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Does anybody know the best approach to animating a sprite using jquery. There are 3 stages of an image that i need to gradually to morph on mouseover and eventually landing on the final one until mouse off.

Here is the image:

enter image description here

Thanks!

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would you also consider «variations on theme»? –  Fabrizio Calderan Mar 2 '12 at 11:32
    
sorry, i dont understand what you mean? –  Chris Till Mar 2 '12 at 11:38
    
It´s not clear how you´d like it but I put together a demo. See if it fits you needs; jsfiddle.net/LeusR –  Stefan Mar 2 '12 at 11:53
    
Wow. that is exactly what i wanted. Thank you so much! –  Chris Till Mar 2 '12 at 11:58
    
@ChrisTill if you're interested in a css3 only effect take a look at my answer. –  Fabrizio Calderan Mar 2 '12 at 12:21

3 Answers 3

here's quick sketch

http://jsfiddle.net/VEuyH/1/

you just need to adjust the image to the animation, i set background to switch -151px every frame, you can also adjust the delay time, enjoy ;)

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Thats great! How do i go about keeping on the final frame until the mouse moves away? Thanks for your help. –  Chris Till Mar 5 '12 at 20:44
    
you need to adjust that if() in moveBackground function, right now it's set if the sprite reaches maximum of it's length then start over form 0, and continue the rotation. you need to set that if(position>=<image length>){return;} this will stop the spinner –  Liviu Mar 5 '12 at 22:44

I tried something using CSS3 transition and animation (it only works on modern browser, see caniuse)

you can see my example fiddle here: http://jsfiddle.net/fcalderan/hfs22/
Main benefits:

  • No javascript required, it's 100% pure CSS;
  • No need to load images;
  • Smooth animation.

HTML is simply <div><span></span></div>​: I tried to avoid the inner span in favour of pseudoelements: on Chrome, unfortunately, transitions don't properly work when applied to such elements (see bug http://code.google.com/p/chromium/issues/detail?id=54699)

the CSS

div {
   height: 100px;
   width : 100px;
   -webkit-border-radius: 100px;
   -msie-border-radius: 100px;
   -moz-border-radius: 100px;
   border-radius: 100px;

   -webkit-box-sizing: border-box; 
   -moz-box-sizing: border-box;
   box-sizing: border-box;

   border  : 20px red solid;    
   cursor  : pointer;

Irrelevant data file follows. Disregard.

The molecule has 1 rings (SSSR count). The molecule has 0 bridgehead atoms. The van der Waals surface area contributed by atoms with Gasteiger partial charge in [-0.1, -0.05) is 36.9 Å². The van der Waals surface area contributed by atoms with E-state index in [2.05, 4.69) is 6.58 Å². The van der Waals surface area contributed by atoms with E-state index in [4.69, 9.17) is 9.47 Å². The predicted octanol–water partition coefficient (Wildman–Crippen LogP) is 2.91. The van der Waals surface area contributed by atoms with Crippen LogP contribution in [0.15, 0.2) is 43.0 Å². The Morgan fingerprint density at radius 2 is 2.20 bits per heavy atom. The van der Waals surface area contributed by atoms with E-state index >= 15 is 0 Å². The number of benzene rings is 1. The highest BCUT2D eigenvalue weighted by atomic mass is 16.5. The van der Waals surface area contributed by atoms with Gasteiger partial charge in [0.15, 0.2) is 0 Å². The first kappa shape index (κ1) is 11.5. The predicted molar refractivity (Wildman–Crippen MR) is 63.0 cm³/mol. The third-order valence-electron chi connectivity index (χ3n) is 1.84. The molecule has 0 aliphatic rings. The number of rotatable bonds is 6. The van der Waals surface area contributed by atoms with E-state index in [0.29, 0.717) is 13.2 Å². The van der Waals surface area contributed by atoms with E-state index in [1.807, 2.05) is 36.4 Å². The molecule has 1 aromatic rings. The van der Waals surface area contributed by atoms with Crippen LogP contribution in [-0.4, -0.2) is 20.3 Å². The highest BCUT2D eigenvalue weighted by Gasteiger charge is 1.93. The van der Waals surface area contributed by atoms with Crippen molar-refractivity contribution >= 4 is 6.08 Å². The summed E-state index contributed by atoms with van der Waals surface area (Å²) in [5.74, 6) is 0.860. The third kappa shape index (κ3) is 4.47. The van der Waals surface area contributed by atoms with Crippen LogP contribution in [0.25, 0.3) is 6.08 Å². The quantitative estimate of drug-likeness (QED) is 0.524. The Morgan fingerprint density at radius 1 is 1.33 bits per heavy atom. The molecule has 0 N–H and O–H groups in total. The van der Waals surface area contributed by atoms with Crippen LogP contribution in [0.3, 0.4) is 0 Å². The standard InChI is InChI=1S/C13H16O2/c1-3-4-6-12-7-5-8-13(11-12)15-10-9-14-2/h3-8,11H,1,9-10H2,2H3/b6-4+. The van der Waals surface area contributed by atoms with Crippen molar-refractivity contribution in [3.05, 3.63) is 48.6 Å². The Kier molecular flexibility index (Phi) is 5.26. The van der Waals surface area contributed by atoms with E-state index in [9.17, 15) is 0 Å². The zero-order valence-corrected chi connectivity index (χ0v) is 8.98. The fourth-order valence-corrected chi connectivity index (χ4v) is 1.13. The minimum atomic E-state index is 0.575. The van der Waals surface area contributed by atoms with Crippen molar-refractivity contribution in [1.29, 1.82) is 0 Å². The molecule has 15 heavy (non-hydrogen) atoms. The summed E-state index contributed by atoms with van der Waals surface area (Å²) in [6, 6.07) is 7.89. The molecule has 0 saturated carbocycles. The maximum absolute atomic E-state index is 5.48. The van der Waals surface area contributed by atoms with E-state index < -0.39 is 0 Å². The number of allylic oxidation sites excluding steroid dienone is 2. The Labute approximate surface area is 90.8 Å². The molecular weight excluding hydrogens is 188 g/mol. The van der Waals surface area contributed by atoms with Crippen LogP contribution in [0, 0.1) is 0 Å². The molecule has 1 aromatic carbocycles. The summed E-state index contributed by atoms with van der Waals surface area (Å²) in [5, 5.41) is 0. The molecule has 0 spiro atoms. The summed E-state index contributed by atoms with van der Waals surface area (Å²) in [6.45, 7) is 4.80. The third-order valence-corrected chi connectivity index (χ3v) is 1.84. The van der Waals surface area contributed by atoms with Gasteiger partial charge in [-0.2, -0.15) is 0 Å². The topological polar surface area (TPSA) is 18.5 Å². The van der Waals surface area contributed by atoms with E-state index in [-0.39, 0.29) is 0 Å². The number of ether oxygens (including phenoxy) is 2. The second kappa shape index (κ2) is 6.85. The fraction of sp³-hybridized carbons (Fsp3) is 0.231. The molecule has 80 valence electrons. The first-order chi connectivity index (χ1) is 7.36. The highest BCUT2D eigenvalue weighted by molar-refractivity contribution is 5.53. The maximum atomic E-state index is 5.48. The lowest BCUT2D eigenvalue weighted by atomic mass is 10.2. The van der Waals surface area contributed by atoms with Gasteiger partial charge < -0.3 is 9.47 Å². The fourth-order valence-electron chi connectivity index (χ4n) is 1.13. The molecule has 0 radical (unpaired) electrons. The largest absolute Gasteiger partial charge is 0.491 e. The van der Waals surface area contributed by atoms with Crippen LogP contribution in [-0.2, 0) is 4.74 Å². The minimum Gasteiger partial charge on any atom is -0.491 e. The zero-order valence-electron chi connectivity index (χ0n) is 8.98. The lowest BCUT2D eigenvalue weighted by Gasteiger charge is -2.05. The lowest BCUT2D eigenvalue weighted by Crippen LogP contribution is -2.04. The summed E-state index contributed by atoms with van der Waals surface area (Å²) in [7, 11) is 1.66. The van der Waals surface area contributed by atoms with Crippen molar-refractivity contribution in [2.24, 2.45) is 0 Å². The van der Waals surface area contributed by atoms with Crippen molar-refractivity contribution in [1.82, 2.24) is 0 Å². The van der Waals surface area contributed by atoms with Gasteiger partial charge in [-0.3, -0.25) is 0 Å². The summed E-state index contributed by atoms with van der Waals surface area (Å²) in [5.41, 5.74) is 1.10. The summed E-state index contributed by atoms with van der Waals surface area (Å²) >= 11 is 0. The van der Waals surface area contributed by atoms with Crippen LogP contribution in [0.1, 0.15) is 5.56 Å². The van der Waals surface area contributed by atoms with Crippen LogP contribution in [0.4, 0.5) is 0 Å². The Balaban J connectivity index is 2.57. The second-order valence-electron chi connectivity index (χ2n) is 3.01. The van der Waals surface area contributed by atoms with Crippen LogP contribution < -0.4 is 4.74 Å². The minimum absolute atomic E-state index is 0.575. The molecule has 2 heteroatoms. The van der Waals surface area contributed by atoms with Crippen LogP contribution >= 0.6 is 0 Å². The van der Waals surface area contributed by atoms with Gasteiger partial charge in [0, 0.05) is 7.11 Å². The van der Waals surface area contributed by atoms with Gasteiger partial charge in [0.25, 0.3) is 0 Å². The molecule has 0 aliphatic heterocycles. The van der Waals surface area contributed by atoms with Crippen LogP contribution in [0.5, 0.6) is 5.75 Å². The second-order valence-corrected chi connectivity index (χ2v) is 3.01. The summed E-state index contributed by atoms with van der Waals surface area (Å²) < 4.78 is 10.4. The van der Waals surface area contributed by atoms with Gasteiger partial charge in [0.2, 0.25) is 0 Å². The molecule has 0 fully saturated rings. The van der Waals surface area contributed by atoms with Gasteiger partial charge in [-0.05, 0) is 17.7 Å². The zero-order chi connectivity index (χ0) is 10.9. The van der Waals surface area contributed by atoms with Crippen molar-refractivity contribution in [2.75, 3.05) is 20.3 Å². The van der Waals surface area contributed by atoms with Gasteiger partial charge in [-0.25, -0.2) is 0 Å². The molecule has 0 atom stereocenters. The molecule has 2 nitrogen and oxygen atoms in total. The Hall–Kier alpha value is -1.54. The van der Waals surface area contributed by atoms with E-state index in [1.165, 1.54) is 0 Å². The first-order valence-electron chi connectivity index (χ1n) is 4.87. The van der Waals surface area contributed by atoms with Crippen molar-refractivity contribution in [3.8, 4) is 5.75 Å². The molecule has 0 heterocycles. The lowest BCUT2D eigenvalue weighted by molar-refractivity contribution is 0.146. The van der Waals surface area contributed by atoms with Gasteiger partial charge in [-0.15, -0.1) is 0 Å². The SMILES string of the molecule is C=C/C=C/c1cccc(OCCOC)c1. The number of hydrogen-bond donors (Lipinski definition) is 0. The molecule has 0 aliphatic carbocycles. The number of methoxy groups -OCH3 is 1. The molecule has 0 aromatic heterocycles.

}

div span {

   -webkit-transform: rotate(45deg);
   -msie-transform: rotate(45deg);
   -moz-transform: rotate(45deg);
   -o-transform: rotate(45deg);
   transform: rotate(45deg);

   display  : block;
   margin     : 10px 0 0 -20px;
   background : #fff;
   width    : 102px;
   height   : 40px;

   -webkit-transition: all 2s ease;
   -msie-transition: all 2s ease;
   -moz-transition: all 2s ease;
   -o-transition: all 2s ease;
   transition: all 2s ease;


}

div:hover {
   -webkit-animation : rotation 2s ease;
   -msie-animation : rotation 2s ease;
   -moz-animation : rotation 2s ease;
   -o-animation : rotation 2s ease;
   animation : rotation 2s ease;
}

div:hover span {
   height : 0;
   margin-top : 30px;
}

@-moz-keyframes rotation   {
     0%     { -moz-transform: rotate(45deg); }
     100%   { -moz-transform: rotate(-135deg); }
}

@-webkit-keyframes rotation   {
     0%     { -webkit-transform: rotate(45deg); }
     100%   { -webkit-transform: rotate(-135deg); }
}

@-msie-keyframes rotation   {
     0%     { -msie-transform: rotate(45deg); }
     100%   { -msie-transform: rotate(-135deg); }
}

@-o-keyframes rotation   {
     0%     { -o-transform: rotate(45deg); }
     100%   { -o-transform: rotate(-135deg); }
}


@keyframes rotation   {
     0%     { transform: rotate(45deg); }
     100%   { transform: rotate(-135deg); }
}
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This is awesome –  JackalopeZero Mar 2 '12 at 13:14
    
Thank you @JackalopeZero. I hope Chrome will soon support animation on psuedoelements –  Fabrizio Calderan Mar 2 '12 at 13:34
    
This is fantastic. My only problem is that i am using an image as a background and so I can't have a white block rotating. Is there a way arround this? –  Chris Till Mar 2 '12 at 14:30
    
what's exactly your markup? why it can't be empty? –  Fabrizio Calderan Mar 2 '12 at 14:36

This will look much nicer than your chosen answer:

See my example

Underneath is an identical static image. If you can make the white parts of this image transparent in photoshop or something this will have a really nice smooth closing effect.

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Hmm. this one doesnt seem to work? –  Chris Till Mar 2 '12 at 14:42

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